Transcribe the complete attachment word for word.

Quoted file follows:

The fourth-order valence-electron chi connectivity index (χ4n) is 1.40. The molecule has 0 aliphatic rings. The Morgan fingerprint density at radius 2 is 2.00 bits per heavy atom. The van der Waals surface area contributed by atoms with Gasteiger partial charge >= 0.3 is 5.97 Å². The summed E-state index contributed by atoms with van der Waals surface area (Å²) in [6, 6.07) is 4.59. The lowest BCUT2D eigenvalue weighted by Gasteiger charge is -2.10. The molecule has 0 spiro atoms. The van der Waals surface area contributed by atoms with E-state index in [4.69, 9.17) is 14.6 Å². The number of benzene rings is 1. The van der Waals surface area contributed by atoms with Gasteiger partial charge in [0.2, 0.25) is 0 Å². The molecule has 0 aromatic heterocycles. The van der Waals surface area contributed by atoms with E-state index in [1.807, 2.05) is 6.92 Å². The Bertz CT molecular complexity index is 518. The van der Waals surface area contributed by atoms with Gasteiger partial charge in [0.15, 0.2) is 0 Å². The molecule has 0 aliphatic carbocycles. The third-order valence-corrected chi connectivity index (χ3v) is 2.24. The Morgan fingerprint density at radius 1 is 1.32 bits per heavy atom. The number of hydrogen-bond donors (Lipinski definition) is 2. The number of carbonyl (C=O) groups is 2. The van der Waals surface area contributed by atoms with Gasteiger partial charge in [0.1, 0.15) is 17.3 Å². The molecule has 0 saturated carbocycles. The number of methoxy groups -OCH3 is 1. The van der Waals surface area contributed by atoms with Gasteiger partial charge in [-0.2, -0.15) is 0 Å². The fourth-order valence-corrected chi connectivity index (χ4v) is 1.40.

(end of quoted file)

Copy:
The fourth-order valence-electron chi connectivity index (χ4n) is 1.40. The molecule has 0 aliphatic rings. The Morgan fingerprint density at radius 2 is 2.00 bits per heavy atom. The van der Waals surface area contributed by atoms with Gasteiger partial charge >= 0.3 is 5.97 Å². The summed E-state index contributed by atoms with van der Waals surface area (Å²) in [6, 6.07) is 4.59. The lowest BCUT2D eigenvalue weighted by Gasteiger charge is -2.10. The molecule has 0 spiro atoms. The van der Waals surface area contributed by atoms with E-state index in [4.69, 9.17) is 14.6 Å². The number of benzene rings is 1. The van der Waals surface area contributed by atoms with Gasteiger partial charge in [0.2, 0.25) is 0 Å². The molecule has 0 aromatic heterocycles. The van der Waals surface area contributed by atoms with E-state index in [1.807, 2.05) is 6.92 Å². The Bertz CT molecular complexity index is 518. The van der Waals surface area contributed by atoms with Gasteiger partial charge in [0.15, 0.2) is 0 Å². The molecule has 0 aliphatic carbocycles. The third-order valence-corrected chi connectivity index (χ3v) is 2.24. The Morgan fingerprint density at radius 1 is 1.32 bits per heavy atom. The number of hydrogen-bond donors (Lipinski definition) is 2. The number of carbonyl (C=O) groups is 2. The van der Waals surface area contributed by atoms with Gasteiger partial charge in [0.1, 0.15) is 17.3 Å². The molecule has 0 saturated carbocycles. The number of methoxy groups -OCH3 is 1. The van der Waals surface area contributed by atoms with Gasteiger partial charge in [-0.2, -0.15) is 0 Å². The fourth-order valence-corrected chi connectivity index (χ4v) is 1.40.